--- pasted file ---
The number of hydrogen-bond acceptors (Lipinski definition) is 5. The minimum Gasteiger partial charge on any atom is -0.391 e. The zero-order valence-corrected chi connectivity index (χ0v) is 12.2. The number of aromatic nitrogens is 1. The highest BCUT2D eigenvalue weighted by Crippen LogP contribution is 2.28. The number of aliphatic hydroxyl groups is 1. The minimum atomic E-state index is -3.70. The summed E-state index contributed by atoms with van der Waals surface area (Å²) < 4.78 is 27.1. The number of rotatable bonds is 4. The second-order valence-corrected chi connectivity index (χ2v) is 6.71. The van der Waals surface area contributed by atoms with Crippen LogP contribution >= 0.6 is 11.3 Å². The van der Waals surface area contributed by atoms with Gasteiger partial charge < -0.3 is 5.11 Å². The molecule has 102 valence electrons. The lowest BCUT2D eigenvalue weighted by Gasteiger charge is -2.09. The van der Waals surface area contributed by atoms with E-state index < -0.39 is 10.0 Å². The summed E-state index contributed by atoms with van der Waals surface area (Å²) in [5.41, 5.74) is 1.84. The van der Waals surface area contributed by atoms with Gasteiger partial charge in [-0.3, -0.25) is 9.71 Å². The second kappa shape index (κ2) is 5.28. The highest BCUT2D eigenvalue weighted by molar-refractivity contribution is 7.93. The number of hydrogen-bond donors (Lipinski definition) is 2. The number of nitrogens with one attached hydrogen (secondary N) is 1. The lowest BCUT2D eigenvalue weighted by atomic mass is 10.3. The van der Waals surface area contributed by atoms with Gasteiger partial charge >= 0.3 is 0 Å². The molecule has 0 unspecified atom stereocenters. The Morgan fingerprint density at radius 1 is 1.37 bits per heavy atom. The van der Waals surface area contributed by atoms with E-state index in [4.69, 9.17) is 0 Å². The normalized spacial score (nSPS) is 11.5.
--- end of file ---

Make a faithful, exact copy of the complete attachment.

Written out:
The number of hydrogen-bond acceptors (Lipinski definition) is 5. The minimum Gasteiger partial charge on any atom is -0.391 e. The zero-order valence-corrected chi connectivity index (χ0v) is 12.2. The number of aromatic nitrogens is 1. The highest BCUT2D eigenvalue weighted by Crippen LogP contribution is 2.28. The number of aliphatic hydroxyl groups is 1. The minimum atomic E-state index is -3.70. The summed E-state index contributed by atoms with van der Waals surface area (Å²) < 4.78 is 27.1. The number of rotatable bonds is 4. The second-order valence-corrected chi connectivity index (χ2v) is 6.71. The van der Waals surface area contributed by atoms with Crippen LogP contribution >= 0.6 is 11.3 Å². The van der Waals surface area contributed by atoms with Gasteiger partial charge < -0.3 is 5.11 Å². The molecule has 102 valence electrons. The lowest BCUT2D eigenvalue weighted by Gasteiger charge is -2.09. The van der Waals surface area contributed by atoms with E-state index < -0.39 is 10.0 Å². The summed E-state index contributed by atoms with van der Waals surface area (Å²) in [5.41, 5.74) is 1.84. The van der Waals surface area contributed by atoms with Gasteiger partial charge in [-0.3, -0.25) is 9.71 Å². The second kappa shape index (κ2) is 5.28. The highest BCUT2D eigenvalue weighted by molar-refractivity contribution is 7.93. The number of hydrogen-bond donors (Lipinski definition) is 2. The number of nitrogens with one attached hydrogen (secondary N) is 1. The lowest BCUT2D eigenvalue weighted by atomic mass is 10.3. The van der Waals surface area contributed by atoms with Gasteiger partial charge >= 0.3 is 0 Å². The molecule has 0 unspecified atom stereocenters. The Morgan fingerprint density at radius 1 is 1.37 bits per heavy atom. The van der Waals surface area contributed by atoms with E-state index in [4.69, 9.17) is 0 Å². The normalized spacial score (nSPS) is 11.5.